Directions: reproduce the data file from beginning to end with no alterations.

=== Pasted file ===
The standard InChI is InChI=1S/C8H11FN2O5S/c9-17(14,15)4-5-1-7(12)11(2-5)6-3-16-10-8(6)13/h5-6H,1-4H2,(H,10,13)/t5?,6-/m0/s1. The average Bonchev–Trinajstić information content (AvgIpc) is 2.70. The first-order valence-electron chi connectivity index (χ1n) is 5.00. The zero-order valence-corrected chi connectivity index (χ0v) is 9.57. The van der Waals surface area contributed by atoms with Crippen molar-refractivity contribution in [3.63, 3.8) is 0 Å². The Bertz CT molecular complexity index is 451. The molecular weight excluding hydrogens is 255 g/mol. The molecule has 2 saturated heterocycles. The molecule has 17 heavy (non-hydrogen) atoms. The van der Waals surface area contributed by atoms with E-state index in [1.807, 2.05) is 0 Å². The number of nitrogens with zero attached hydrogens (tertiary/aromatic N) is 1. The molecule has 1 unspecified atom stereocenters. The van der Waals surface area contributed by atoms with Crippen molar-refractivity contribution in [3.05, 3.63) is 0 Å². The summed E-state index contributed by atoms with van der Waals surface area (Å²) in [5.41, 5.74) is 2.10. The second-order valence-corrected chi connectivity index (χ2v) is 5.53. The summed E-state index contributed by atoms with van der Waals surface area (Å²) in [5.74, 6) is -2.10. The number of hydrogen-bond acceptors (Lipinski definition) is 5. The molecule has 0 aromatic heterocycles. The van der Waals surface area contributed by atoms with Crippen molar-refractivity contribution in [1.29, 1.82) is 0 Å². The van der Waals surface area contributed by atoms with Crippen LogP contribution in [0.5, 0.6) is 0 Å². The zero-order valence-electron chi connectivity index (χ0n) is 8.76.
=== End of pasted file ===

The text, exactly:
The standard InChI is InChI=1S/C8H11FN2O5S/c9-17(14,15)4-5-1-7(12)11(2-5)6-3-16-10-8(6)13/h5-6H,1-4H2,(H,10,13)/t5?,6-/m0/s1. The average Bonchev–Trinajstić information content (AvgIpc) is 2.70. The first-order valence-electron chi connectivity index (χ1n) is 5.00. The zero-order valence-corrected chi connectivity index (χ0v) is 9.57. The van der Waals surface area contributed by atoms with Crippen molar-refractivity contribution in [3.63, 3.8) is 0 Å². The Bertz CT molecular complexity index is 451. The molecular weight excluding hydrogens is 255 g/mol. The molecule has 2 saturated heterocycles. The molecule has 17 heavy (non-hydrogen) atoms. The van der Waals surface area contributed by atoms with E-state index in [1.807, 2.05) is 0 Å². The number of nitrogens with zero attached hydrogens (tertiary/aromatic N) is 1. The molecule has 1 unspecified atom stereocenters. The van der Waals surface area contributed by atoms with Crippen molar-refractivity contribution in [3.05, 3.63) is 0 Å². The summed E-state index contributed by atoms with van der Waals surface area (Å²) in [5.41, 5.74) is 2.10. The second-order valence-corrected chi connectivity index (χ2v) is 5.53. The summed E-state index contributed by atoms with van der Waals surface area (Å²) in [5.74, 6) is -2.10. The number of hydrogen-bond acceptors (Lipinski definition) is 5. The molecule has 0 aromatic heterocycles. The van der Waals surface area contributed by atoms with Crippen molar-refractivity contribution in [1.29, 1.82) is 0 Å². The van der Waals surface area contributed by atoms with Crippen LogP contribution in [0.5, 0.6) is 0 Å². The zero-order valence-electron chi connectivity index (χ0n) is 8.76.